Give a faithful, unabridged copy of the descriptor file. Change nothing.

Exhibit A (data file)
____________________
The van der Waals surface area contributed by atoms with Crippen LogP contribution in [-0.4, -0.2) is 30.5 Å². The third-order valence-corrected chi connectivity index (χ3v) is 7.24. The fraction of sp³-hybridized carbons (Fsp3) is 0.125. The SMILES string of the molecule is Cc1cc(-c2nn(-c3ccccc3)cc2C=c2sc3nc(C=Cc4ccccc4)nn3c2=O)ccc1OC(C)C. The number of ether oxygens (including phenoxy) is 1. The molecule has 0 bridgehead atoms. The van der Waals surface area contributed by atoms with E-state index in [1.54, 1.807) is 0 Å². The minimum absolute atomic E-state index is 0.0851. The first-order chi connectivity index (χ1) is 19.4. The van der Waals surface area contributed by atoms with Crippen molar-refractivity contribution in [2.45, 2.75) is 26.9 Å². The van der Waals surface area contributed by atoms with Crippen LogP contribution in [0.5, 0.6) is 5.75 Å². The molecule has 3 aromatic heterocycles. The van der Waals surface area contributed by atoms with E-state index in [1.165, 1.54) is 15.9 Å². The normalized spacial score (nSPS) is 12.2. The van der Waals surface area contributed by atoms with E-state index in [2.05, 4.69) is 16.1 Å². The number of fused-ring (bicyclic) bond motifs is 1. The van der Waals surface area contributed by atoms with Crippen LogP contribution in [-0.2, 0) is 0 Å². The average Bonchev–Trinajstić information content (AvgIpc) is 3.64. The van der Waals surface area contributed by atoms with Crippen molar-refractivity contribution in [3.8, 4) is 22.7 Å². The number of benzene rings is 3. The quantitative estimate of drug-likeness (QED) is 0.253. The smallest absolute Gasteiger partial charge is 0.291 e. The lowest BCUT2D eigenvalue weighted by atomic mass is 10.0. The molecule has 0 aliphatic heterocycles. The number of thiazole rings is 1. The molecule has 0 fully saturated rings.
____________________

The van der Waals surface area contributed by atoms with Crippen LogP contribution in [-0.4, -0.2) is 30.5 Å². The third-order valence-corrected chi connectivity index (χ3v) is 7.24. The fraction of sp³-hybridized carbons (Fsp3) is 0.125. The SMILES string of the molecule is Cc1cc(-c2nn(-c3ccccc3)cc2C=c2sc3nc(C=Cc4ccccc4)nn3c2=O)ccc1OC(C)C. The number of ether oxygens (including phenoxy) is 1. The molecule has 0 bridgehead atoms. The van der Waals surface area contributed by atoms with E-state index in [1.54, 1.807) is 0 Å². The minimum absolute atomic E-state index is 0.0851. The first-order chi connectivity index (χ1) is 19.4. The van der Waals surface area contributed by atoms with Crippen molar-refractivity contribution in [2.45, 2.75) is 26.9 Å². The van der Waals surface area contributed by atoms with Crippen LogP contribution in [0.5, 0.6) is 5.75 Å². The molecule has 3 aromatic heterocycles. The van der Waals surface area contributed by atoms with E-state index in [1.165, 1.54) is 15.9 Å². The normalized spacial score (nSPS) is 12.2. The van der Waals surface area contributed by atoms with E-state index in [2.05, 4.69) is 16.1 Å². The number of fused-ring (bicyclic) bond motifs is 1. The van der Waals surface area contributed by atoms with Crippen LogP contribution in [-0.2, 0) is 0 Å². The average Bonchev–Trinajstić information content (AvgIpc) is 3.64. The van der Waals surface area contributed by atoms with Crippen molar-refractivity contribution in [3.8, 4) is 22.7 Å². The number of benzene rings is 3. The quantitative estimate of drug-likeness (QED) is 0.253. The smallest absolute Gasteiger partial charge is 0.291 e. The lowest BCUT2D eigenvalue weighted by atomic mass is 10.0. The molecule has 0 aliphatic heterocycles. The number of thiazole rings is 1. The molecule has 0 fully saturated rings.